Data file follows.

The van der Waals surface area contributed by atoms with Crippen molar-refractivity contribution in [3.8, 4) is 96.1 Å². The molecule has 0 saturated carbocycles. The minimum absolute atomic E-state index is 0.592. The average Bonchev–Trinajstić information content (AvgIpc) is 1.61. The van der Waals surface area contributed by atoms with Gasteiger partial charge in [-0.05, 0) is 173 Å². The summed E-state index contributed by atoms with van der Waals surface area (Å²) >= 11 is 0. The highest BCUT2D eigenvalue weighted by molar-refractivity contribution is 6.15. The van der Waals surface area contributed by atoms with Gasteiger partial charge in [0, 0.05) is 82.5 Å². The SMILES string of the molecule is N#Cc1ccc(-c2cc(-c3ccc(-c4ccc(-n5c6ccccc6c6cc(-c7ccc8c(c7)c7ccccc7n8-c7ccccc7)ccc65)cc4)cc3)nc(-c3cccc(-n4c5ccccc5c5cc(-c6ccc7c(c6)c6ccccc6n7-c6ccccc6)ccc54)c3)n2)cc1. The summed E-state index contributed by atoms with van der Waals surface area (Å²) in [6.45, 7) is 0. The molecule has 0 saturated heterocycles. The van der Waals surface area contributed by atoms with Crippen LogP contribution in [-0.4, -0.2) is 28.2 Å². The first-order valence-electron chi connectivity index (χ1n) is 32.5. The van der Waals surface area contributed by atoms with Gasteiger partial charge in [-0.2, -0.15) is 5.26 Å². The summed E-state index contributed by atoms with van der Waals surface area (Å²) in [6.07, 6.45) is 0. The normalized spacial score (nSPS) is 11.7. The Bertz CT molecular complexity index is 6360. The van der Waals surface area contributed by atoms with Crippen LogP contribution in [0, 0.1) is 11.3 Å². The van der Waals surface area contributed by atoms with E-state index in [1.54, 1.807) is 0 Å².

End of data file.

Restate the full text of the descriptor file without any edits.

The van der Waals surface area contributed by atoms with Crippen molar-refractivity contribution in [3.8, 4) is 96.1 Å². The molecule has 0 saturated carbocycles. The minimum absolute atomic E-state index is 0.592. The average Bonchev–Trinajstić information content (AvgIpc) is 1.61. The van der Waals surface area contributed by atoms with Gasteiger partial charge in [-0.05, 0) is 173 Å². The summed E-state index contributed by atoms with van der Waals surface area (Å²) >= 11 is 0. The highest BCUT2D eigenvalue weighted by molar-refractivity contribution is 6.15. The van der Waals surface area contributed by atoms with Gasteiger partial charge in [0, 0.05) is 82.5 Å². The SMILES string of the molecule is N#Cc1ccc(-c2cc(-c3ccc(-c4ccc(-n5c6ccccc6c6cc(-c7ccc8c(c7)c7ccccc7n8-c7ccccc7)ccc65)cc4)cc3)nc(-c3cccc(-n4c5ccccc5c5cc(-c6ccc7c(c6)c6ccccc6n7-c6ccccc6)ccc54)c3)n2)cc1. The summed E-state index contributed by atoms with van der Waals surface area (Å²) in [6.45, 7) is 0. The molecule has 0 saturated heterocycles. The van der Waals surface area contributed by atoms with Crippen LogP contribution in [-0.4, -0.2) is 28.2 Å². The first-order valence-electron chi connectivity index (χ1n) is 32.5. The van der Waals surface area contributed by atoms with Gasteiger partial charge in [-0.2, -0.15) is 5.26 Å². The summed E-state index contributed by atoms with van der Waals surface area (Å²) in [6.07, 6.45) is 0. The normalized spacial score (nSPS) is 11.7. The Bertz CT molecular complexity index is 6360. The van der Waals surface area contributed by atoms with Crippen LogP contribution in [0, 0.1) is 11.3 Å². The van der Waals surface area contributed by atoms with E-state index in [1.54, 1.807) is 0 Å².